In 2007, the former Duke University All-American married Tom Creavy, a noted PGA teaching professional.
How Park, a 24-year-old South Korean, climbed into such heady company is a story of love, independence, perseverance and a potent putter. -- known for its sharply contoured greens and wind that can whip in off the Atlantic Ocean -- is a mystery to virtually everyone in the field, but Park has proven to be a tough USGA player. The only females to win a season's first two majors since the founding of the LPGA were Berg (who did it two times), Zaharias, Wright, Sandra Haynie, Bradley and Sorenstam. "My game just didn't click that week -- I think because I was forcing things. Women's Open at 19, becoming the championship's youngest winner, but then went winless on the LPGA for more than four years.
“On the weekend, I want to spend time with the kids. “Whenever my in-laws or parents come to town and babysit is when I can sneak [golf] in.” There was a time when competing on the LPGA Tour was a goal.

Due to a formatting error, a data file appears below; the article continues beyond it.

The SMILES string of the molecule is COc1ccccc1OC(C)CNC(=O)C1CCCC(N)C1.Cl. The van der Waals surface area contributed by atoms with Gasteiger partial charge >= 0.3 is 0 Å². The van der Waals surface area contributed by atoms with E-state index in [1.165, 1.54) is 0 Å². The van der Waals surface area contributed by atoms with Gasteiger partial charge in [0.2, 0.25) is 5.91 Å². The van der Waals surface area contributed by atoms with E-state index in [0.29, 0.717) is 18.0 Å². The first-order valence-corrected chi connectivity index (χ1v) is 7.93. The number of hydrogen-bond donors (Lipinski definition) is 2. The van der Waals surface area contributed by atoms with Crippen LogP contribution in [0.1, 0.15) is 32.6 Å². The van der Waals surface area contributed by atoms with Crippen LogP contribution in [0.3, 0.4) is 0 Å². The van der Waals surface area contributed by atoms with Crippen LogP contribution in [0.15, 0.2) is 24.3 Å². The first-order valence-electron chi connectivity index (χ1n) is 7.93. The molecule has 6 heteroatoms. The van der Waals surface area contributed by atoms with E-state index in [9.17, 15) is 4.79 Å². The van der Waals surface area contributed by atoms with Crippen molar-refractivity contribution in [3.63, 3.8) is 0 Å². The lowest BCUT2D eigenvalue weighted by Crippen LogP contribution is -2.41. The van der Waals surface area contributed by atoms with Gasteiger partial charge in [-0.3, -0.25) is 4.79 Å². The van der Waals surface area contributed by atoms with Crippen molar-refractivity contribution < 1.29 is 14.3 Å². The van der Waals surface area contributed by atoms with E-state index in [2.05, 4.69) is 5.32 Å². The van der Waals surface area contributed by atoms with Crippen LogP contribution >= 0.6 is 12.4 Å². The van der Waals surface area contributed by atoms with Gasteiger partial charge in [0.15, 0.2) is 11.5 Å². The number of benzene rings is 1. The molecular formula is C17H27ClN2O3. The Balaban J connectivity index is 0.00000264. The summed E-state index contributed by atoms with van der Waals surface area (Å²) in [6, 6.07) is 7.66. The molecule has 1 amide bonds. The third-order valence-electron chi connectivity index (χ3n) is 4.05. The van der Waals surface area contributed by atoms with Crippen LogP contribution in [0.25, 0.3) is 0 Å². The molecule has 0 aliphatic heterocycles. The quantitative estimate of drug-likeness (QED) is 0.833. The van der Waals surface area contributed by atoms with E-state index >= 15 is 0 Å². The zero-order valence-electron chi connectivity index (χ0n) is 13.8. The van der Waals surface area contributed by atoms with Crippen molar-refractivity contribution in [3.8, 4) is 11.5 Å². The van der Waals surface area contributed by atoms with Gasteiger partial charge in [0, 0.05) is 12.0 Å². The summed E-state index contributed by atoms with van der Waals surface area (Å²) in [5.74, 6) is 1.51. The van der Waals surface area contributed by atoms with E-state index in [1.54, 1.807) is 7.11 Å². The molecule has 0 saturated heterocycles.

As she matured, Creavy began to realize that her game, which relied on precision over power, wasn’t quite in the same league as elite pros like Annika Sorenstam, Lorena Ochoa or Yani Tseng.
Leigh Anne Creavy (nee Hardin) anticipates a day not too far in the future when she will play competitive golf again. Or, if Creavy chooses to apply for reinstatement of her amateur status – she has stayed a professional despite not competing on any tour in seven years – she could possibly play in another U. These days, a full-time job and a fledgling family keep her plenty busy.
Women’s Open, a championship Creavy played three times as an amateur. But more likely, her next competitive opportunity may come in a parent-child event, because the 1998 U. Girls’ Junior champion and 2002 USA Curtis Cup Team member has other priorities.